(WKBN) – During Tuesday’s In-Depth segment, we introduced you to a local program that helps people get back to work and find homes after they’ve been in prison. Tonight, we meet a client of United Returning Citizens who is now working with the program.
Carshara Bradley, the housing director for United Returning Citizens, now joins the discussion with Dionne Dowdy-Lacey, the executive director of United Returning Citizens.
Bradley discusses how she became involved with the program and what it has meant to her as an individual and to her family.
“I get I was formerly incarcerated seven years ago. I came home from doing a two-year bit in Marysville and I needed an outlet of what I wanted to do when I came home. I wanted to, you know, help young girls that were going through things mentally or dealing with things that I went through to show them that, you know, it is a second chance, is the better way to go about things,” Bradley said. “I got linked up with Ms. Dionne through my sister, Brittney Bradley. She owns B’s Boutique in Boardman. She had told me about her program and I went to visit Ms. Dionne and I just, everything she was doing was amazing, you know? I wanted to be a part of it. So I had to, you know, get my ducks in a row and be ready to get in her program and to do what I needed to do for myself so I could help others.”
Bradley says she had to deal with what she refers to as trauma.
“I had to face myself in the mirror, actually, you know? I had to really deal with and learn to forgive, to let go, to embrace, you know, where the trauma came from. To just know that it wasn’t the end for me because, you know, we are, we all were dealt cards that we wouldn’t expect as kids,” Bradley said. “So I just embraced it and I didn’t let it define me and I just… she was the outlet. The first time I talked to her, you know, she gave me hope and she believed in me.”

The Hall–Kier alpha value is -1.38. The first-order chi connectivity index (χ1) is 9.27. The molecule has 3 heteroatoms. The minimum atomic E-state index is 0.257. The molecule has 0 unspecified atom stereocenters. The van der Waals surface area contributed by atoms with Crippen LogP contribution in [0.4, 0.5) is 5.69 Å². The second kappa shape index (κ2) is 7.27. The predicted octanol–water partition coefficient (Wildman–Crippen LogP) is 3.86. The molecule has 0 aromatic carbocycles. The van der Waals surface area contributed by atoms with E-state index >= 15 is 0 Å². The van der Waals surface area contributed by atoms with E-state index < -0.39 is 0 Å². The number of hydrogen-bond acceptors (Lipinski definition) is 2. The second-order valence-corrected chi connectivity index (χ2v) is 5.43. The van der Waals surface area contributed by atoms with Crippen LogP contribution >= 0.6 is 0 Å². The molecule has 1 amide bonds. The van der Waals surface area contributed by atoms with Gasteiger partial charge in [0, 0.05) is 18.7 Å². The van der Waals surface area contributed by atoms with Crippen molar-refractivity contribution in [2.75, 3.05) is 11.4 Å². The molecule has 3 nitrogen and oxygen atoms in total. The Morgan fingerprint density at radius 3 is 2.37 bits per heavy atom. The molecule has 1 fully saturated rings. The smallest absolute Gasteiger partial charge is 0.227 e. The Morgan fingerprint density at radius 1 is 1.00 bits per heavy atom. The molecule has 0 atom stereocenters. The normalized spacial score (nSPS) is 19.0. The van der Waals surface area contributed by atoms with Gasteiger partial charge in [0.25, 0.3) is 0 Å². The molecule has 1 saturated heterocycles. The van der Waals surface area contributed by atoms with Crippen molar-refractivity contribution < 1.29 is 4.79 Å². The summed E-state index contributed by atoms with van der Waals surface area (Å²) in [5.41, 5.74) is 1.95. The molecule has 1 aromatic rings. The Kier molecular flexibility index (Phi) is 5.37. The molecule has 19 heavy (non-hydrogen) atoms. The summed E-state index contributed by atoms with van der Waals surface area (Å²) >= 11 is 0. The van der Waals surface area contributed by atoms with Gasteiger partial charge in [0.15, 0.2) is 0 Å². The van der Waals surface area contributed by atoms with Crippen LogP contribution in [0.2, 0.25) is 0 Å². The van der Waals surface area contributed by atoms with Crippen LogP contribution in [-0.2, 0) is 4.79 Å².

Trauma plays a major part in many situations that the United Returning Citizens program deals with.
“Trauma, PTSD, that’s something that is a major problem within our clients and we need alternative ways to deal with that. So we do things holistically. So we have like an art therapist — she does tapping, she does that mindfulness. She does the bold things that they can take with themselves when they go home, if they have a traumatic or a trigger of those things,” Dowdy-Lacey said.
The clients have been victims of violence or perpetrators of the violence themselves, whether it’s domestic, physical or gun violence.
There are so many different definitions of trauma that the United Returning Citizens have to address every day.
“Yeah, all of those are above that you said has come through our door that we had to deal with or find the resources or find ways. We’re now teaming up with the Trumbull Mental Health Board and they’re going to certify some peer support for us so that they could be mental health coaches because when you first come out of the jail or being incarcerated, you have nowhere to go to mentally or emotionally navigate through your emotions,” Dowdy-Lacey said. “So we want to be able to have people, as soon as you get out, they help you navigate that until you get a therapist or until you, you know, pretty much get on your feet.”
During our next In-Depth segment, we’ll delve a little deeper into the definitions of trauma and how this program is making a major impact.